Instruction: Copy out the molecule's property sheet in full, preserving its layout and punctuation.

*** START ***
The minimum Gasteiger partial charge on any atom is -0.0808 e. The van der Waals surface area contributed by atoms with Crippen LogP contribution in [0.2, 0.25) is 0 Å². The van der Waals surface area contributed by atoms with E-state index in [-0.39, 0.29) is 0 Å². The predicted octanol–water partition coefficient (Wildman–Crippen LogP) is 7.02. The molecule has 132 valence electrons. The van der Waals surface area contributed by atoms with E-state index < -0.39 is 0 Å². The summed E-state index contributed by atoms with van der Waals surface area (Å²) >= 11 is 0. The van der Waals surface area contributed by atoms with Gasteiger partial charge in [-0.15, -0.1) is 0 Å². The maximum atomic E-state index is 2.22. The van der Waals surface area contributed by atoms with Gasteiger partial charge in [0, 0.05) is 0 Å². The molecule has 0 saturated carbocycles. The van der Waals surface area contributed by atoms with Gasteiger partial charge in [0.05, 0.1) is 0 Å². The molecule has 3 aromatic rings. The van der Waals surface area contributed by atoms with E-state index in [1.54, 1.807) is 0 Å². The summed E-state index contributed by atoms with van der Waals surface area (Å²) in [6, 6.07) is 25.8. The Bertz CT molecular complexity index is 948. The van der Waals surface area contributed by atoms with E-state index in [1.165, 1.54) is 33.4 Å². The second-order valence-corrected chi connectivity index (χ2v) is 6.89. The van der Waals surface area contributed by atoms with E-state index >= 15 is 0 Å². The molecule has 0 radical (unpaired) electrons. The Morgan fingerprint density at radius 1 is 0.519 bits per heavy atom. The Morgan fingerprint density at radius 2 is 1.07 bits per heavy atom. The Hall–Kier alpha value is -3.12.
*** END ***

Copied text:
The minimum Gasteiger partial charge on any atom is -0.0808 e. The van der Waals surface area contributed by atoms with Crippen LogP contribution in [0.2, 0.25) is 0 Å². The van der Waals surface area contributed by atoms with E-state index in [-0.39, 0.29) is 0 Å². The predicted octanol–water partition coefficient (Wildman–Crippen LogP) is 7.02. The molecule has 132 valence electrons. The van der Waals surface area contributed by atoms with E-state index < -0.39 is 0 Å². The summed E-state index contributed by atoms with van der Waals surface area (Å²) >= 11 is 0. The van der Waals surface area contributed by atoms with Gasteiger partial charge in [-0.15, -0.1) is 0 Å². The maximum atomic E-state index is 2.22. The van der Waals surface area contributed by atoms with Gasteiger partial charge in [0, 0.05) is 0 Å². The molecule has 0 saturated carbocycles. The van der Waals surface area contributed by atoms with Gasteiger partial charge in [0.05, 0.1) is 0 Å². The molecule has 3 aromatic rings. The van der Waals surface area contributed by atoms with E-state index in [1.54, 1.807) is 0 Å². The summed E-state index contributed by atoms with van der Waals surface area (Å²) in [6, 6.07) is 25.8. The Bertz CT molecular complexity index is 948. The van der Waals surface area contributed by atoms with E-state index in [1.165, 1.54) is 33.4 Å². The second-order valence-corrected chi connectivity index (χ2v) is 6.89. The van der Waals surface area contributed by atoms with E-state index >= 15 is 0 Å². The molecule has 0 radical (unpaired) electrons. The Morgan fingerprint density at radius 1 is 0.519 bits per heavy atom. The Morgan fingerprint density at radius 2 is 1.07 bits per heavy atom. The Hall–Kier alpha value is -3.12.